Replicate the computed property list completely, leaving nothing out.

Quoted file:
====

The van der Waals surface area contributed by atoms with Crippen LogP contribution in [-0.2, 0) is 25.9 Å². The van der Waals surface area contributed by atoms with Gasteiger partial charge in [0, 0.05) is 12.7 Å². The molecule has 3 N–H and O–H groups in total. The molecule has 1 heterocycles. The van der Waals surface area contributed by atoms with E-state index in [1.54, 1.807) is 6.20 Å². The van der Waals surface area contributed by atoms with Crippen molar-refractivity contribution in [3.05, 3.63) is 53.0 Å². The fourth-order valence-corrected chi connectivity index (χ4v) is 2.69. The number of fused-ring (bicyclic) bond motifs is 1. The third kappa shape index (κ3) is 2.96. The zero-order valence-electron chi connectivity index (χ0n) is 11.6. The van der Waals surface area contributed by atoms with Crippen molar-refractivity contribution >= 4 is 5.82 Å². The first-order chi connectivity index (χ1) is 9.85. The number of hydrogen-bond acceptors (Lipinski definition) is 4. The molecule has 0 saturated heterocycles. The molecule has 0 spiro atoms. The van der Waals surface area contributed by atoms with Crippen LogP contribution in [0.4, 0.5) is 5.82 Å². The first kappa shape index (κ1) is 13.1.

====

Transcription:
The van der Waals surface area contributed by atoms with Crippen LogP contribution in [-0.2, 0) is 25.9 Å². The van der Waals surface area contributed by atoms with Gasteiger partial charge in [0, 0.05) is 12.7 Å². The molecule has 3 N–H and O–H groups in total. The molecule has 1 heterocycles. The van der Waals surface area contributed by atoms with E-state index in [1.54, 1.807) is 6.20 Å². The van der Waals surface area contributed by atoms with Crippen molar-refractivity contribution in [3.05, 3.63) is 53.0 Å². The fourth-order valence-corrected chi connectivity index (χ4v) is 2.69. The number of fused-ring (bicyclic) bond motifs is 1. The third kappa shape index (κ3) is 2.96. The zero-order valence-electron chi connectivity index (χ0n) is 11.6. The van der Waals surface area contributed by atoms with Crippen molar-refractivity contribution >= 4 is 5.82 Å². The first-order chi connectivity index (χ1) is 9.85. The number of hydrogen-bond acceptors (Lipinski definition) is 4. The molecule has 0 saturated heterocycles. The molecule has 0 spiro atoms. The van der Waals surface area contributed by atoms with Crippen LogP contribution in [0.4, 0.5) is 5.82 Å². The first kappa shape index (κ1) is 13.1.